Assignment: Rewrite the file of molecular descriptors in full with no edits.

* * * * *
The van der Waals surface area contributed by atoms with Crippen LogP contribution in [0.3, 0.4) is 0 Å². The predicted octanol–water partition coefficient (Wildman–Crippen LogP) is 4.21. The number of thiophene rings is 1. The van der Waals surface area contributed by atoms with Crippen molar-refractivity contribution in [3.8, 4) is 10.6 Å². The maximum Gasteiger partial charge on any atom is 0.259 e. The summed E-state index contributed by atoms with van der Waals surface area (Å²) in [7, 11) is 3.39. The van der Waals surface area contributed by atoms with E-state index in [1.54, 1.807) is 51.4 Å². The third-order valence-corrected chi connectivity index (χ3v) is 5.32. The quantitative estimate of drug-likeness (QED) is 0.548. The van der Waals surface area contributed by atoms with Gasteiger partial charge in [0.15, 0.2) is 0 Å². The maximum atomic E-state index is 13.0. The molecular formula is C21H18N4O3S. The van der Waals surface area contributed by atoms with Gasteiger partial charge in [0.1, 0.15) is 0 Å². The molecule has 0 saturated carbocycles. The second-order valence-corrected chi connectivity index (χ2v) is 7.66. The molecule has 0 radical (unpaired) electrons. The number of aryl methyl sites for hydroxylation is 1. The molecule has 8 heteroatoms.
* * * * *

The van der Waals surface area contributed by atoms with Crippen LogP contribution in [0.3, 0.4) is 0 Å². The predicted octanol–water partition coefficient (Wildman–Crippen LogP) is 4.21. The number of thiophene rings is 1. The van der Waals surface area contributed by atoms with Crippen molar-refractivity contribution in [3.8, 4) is 10.6 Å². The maximum Gasteiger partial charge on any atom is 0.259 e. The summed E-state index contributed by atoms with van der Waals surface area (Å²) in [7, 11) is 3.39. The van der Waals surface area contributed by atoms with E-state index in [1.54, 1.807) is 51.4 Å². The third-order valence-corrected chi connectivity index (χ3v) is 5.32. The quantitative estimate of drug-likeness (QED) is 0.548. The van der Waals surface area contributed by atoms with Gasteiger partial charge in [0.15, 0.2) is 0 Å². The maximum atomic E-state index is 13.0. The molecular formula is C21H18N4O3S. The van der Waals surface area contributed by atoms with Gasteiger partial charge in [0.1, 0.15) is 0 Å². The molecule has 0 saturated carbocycles. The second-order valence-corrected chi connectivity index (χ2v) is 7.66. The molecule has 0 radical (unpaired) electrons. The number of aryl methyl sites for hydroxylation is 1. The molecule has 8 heteroatoms.